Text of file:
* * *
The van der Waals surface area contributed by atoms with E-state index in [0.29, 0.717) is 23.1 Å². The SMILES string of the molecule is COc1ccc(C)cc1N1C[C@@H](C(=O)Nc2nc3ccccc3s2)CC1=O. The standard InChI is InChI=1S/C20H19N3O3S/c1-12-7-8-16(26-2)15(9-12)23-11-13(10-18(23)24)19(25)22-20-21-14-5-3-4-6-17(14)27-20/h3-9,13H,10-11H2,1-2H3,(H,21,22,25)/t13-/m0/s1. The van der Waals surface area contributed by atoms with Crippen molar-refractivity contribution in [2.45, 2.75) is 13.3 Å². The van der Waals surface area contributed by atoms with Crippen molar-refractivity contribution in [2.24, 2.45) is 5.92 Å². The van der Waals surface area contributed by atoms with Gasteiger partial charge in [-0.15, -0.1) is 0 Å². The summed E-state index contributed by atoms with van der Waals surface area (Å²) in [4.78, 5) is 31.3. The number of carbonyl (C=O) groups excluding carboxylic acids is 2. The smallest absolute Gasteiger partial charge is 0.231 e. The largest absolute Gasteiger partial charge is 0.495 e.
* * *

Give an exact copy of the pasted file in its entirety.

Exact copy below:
The van der Waals surface area contributed by atoms with E-state index in [0.29, 0.717) is 23.1 Å². The SMILES string of the molecule is COc1ccc(C)cc1N1C[C@@H](C(=O)Nc2nc3ccccc3s2)CC1=O. The standard InChI is InChI=1S/C20H19N3O3S/c1-12-7-8-16(26-2)15(9-12)23-11-13(10-18(23)24)19(25)22-20-21-14-5-3-4-6-17(14)27-20/h3-9,13H,10-11H2,1-2H3,(H,21,22,25)/t13-/m0/s1. The van der Waals surface area contributed by atoms with Crippen molar-refractivity contribution in [2.45, 2.75) is 13.3 Å². The van der Waals surface area contributed by atoms with Crippen molar-refractivity contribution in [2.24, 2.45) is 5.92 Å². The van der Waals surface area contributed by atoms with Gasteiger partial charge in [-0.15, -0.1) is 0 Å². The summed E-state index contributed by atoms with van der Waals surface area (Å²) in [4.78, 5) is 31.3. The number of carbonyl (C=O) groups excluding carboxylic acids is 2. The smallest absolute Gasteiger partial charge is 0.231 e. The largest absolute Gasteiger partial charge is 0.495 e.